## Algebra Core Curriculum Map

Core Standard and Objective 2.1c 2.1d 2.2a 2.2b Determine the effect of changes in slope or yintercept in y = mx + b . Determine and explain the meaning of slopes and intercepts using real-world examples. Write algebraic expressions or equations to generalize visual patterns, numerical patterns, relations, or data sets. Represent linear equations in slope-intercept form, y = mx + b, and standard form, Ax + By = C . Distinguish between linear and non-linear functions by examining a table, equation, or graph. Interpret the slope of a linear function as a rate of change in real-world situations. Vocabulary x-y axis intercepts y-intercept/starting point linear relationship linear equations family of lines x and y intercepts standard form Essential Questions What is the y-coordinate value at the x-intercept? What is the x-coordinate value at the y-intercept? Explain how the coordinates of the x and y intercepts are similar and how they are different. How do you find the x and y intercepts when all you have is the equation for the line? Given an equation, how can we generate a table of values? What is meant by a linear relationship? Explain how vertical change and horizontal run can be used to create a table of values given a point on a line. Given an equation y=mx+b, what two things are needed in order to graph the line? In an equation y=mx+b, where b is constant, how does the change in the slope m affect the line? In an equation y=mx+b, where the slope is constant, how do the changes in b affect the line, and what types of lines have the same slope but different y-intercepts?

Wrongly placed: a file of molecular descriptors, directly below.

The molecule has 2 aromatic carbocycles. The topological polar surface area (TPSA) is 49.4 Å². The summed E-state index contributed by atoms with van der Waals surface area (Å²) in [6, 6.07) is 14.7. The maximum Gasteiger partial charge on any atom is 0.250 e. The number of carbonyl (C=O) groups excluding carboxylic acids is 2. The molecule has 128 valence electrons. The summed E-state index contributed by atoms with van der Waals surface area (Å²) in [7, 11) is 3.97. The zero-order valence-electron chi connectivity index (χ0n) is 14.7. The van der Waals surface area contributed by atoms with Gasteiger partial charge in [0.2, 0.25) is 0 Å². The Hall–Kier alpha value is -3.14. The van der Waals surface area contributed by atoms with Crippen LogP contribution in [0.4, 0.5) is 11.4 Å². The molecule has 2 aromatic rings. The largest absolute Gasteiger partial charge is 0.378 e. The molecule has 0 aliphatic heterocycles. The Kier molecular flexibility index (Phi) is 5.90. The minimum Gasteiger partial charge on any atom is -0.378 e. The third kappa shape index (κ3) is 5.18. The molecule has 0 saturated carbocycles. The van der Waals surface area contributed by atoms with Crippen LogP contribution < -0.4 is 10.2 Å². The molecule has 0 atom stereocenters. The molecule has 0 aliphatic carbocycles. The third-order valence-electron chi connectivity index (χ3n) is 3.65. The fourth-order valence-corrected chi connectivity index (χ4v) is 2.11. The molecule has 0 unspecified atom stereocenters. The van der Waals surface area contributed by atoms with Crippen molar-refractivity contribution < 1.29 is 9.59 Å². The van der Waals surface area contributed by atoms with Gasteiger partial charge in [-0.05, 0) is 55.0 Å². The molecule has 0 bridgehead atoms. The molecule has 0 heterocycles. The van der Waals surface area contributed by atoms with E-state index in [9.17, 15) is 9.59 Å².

## 2.2c 2.2d December

Suggested Processes, Strategies, and Materials Problem Solving: reflect and evaluate mathematical thinking processes, make a model or simulation, tables, graphs, develop clarification How are these related? Determine reasonableness of answer. Reasoning/Proof: look at patterns and make conjectures, link problem solving to the steps Connections: explore historical and multicultural contributions establish connection among mathematical expressions, models, pictorial, and real world situations. Communication: class and group discussions, use precise language and notation Representations: represent verbally, numerically, graphically, and algebraically use a variety of visual representations, graph paper and technology. Strategies and Materials: Using graphs of real data discuss what is represented by points on the line and the intercepts. Use the Skittle Linear Activity (Slinkys, Dixie cups, meter sticks) to generate a table of values to investigate constant rates of change and find what is represented by the x and y intercepts. Use the constant feature on the TI-73, or the home screen on other TI calculators, to investigate initial value and constant rates of change. Use the CBRs to explore slopes and yintercepts. Have the students create a foldable that describes how to graph a line in slope intercept form. In a linear family either m or b are constant. Use graphing calculators to investigate a family of lines showing how m and b affect linear functions.